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South Sudan has stopped vaccination against COVID-19 after it exhausted all its AstraZeneca vaccines it received from the COVAX facility in March.
John Rumunu, director-general for preventive health services in the Ministry of Health said they have ended vaccination in all the 90 centers across the country.
“We have closed down all our vaccination centers because we have run out of vaccines,” Rumunu told journalists in Juba on Sunday.
In March, Juba received 132,000 doses of the AstraZeneca COVID-19 vaccine from the COVAX facility.
It, later on, sent back 72,000 dozes it failed to use up due to low vaccine intake and lack of enough storage capacity.
Since the start of the vaccination campaign in April, 56,989 doses have been used with 52,226 people having received their first COVID-19 jab and 4,763 others received their second jab.
“We managed to finish all the doses before the expiry date, we do not have any vaccines remaining, and we do not have any vaccine expiring in the cold chain. We have about four percent of wasted vaccines; this is within the acceptable range of wastage,” said Rumunu.
South Sudan is expecting to receive additional 60,000 AstraZeneca vaccines in August from the COVAX facility.
Joseph Wamala, World Health Organization (WHO) emergency officer, warned South Sudan’s Ministry of Health officials to be cautious and vigilant due to the possible spread of the deadly Delta variant from neighboring countries.
“The projection is that in the coming weeks and months, COVID-19 cases, as well as hospitalizations and deaths in many countries will increase largely driven by increasing emergence of highly transmissible variants, relaxation and inappropriate use of public health social measures,” he said.
The Ministry of Health said as of Saturday the country’s cumulative number of cases stood at 10,954, with 10,751 recoveries and 117 deaths.
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How Hooza Media Saw The Potential Of No-code By Creating Their Own Podcast With 700+ Downloads

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First there was the No Code movement, a revolutionary set of web solutions supporting the development of web and mobile app for non coders. For the first time, an average and creative mind was   able to develop and operate what was a complex combination of code lines and algorithms.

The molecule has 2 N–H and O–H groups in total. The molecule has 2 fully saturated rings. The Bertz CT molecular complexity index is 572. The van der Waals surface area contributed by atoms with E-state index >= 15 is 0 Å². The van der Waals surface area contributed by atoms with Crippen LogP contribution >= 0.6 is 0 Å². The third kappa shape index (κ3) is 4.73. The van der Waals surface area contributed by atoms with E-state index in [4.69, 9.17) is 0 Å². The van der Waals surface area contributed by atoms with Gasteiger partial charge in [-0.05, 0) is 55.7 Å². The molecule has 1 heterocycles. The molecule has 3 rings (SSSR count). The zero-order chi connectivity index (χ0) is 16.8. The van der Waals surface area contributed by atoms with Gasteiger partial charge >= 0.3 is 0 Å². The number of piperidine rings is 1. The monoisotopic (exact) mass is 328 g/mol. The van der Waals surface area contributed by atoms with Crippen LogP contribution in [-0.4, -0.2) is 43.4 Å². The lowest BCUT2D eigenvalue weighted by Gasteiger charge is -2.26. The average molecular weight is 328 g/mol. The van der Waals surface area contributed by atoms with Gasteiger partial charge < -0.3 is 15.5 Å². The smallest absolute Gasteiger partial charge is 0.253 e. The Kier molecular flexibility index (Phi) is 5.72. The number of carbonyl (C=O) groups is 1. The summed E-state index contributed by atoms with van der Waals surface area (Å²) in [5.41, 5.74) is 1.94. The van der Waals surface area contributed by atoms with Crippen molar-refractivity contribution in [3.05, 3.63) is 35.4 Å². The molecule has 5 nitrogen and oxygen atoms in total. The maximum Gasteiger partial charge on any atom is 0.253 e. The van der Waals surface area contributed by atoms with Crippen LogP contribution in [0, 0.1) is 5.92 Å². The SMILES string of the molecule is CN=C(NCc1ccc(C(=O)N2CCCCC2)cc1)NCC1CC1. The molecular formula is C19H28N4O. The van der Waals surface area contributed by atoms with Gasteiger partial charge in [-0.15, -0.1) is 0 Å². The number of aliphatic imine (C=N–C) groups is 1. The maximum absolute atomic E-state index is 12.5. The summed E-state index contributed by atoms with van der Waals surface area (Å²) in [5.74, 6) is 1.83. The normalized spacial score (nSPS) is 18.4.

The codes ran the mobile App business for the past 30 years but lacked simplicity and coders had limited proficiency on the creative and business sides of the market.

Hooza Podcast was made possible because the No Code approach proved it wasn’t only a movement but an ecosystem that aims to simplify the access to multimedia content via mobile phones. 

Working with The NoCode Campus in Kigali, Rwanda the first no-code academy in Sub-Saharan Africa, a training program for under 30’, we were able to develop a Over the Top mobile application, bypassing traditional streaming tech while broadcasting audio podcast on the internet.

We have added Hooza Podcast to our media distribution tools with a first audio book by French author Serge Farnel “Bisesero, le ghetto de Varsovie rwandais” which is at its 50th episode today July 18th 2021 with more than 765 downloads.

The podcast service provides exclusively French content for a francophone audience in Africa, South East Asia, Europe and America. We have been recording and producing various audio books, poem, novels by Rwandan and African authors as well history and kids books. 

We believe that there are great opportunities for African authors to use audio books to increase access to communities where oral traditions are still strong and books still too expensive or where they have limited access to those books.

There is also an opportunity to create new revenue streams and add innovative crowd funding features to the OTT application.

For authors and book editors interested in joining our initiative, contact us via email info@hooza.rw

For creative minds in Kigali area looking to join the No ode Campus, feel free to send your candidacy to nocodecampus@gmail.com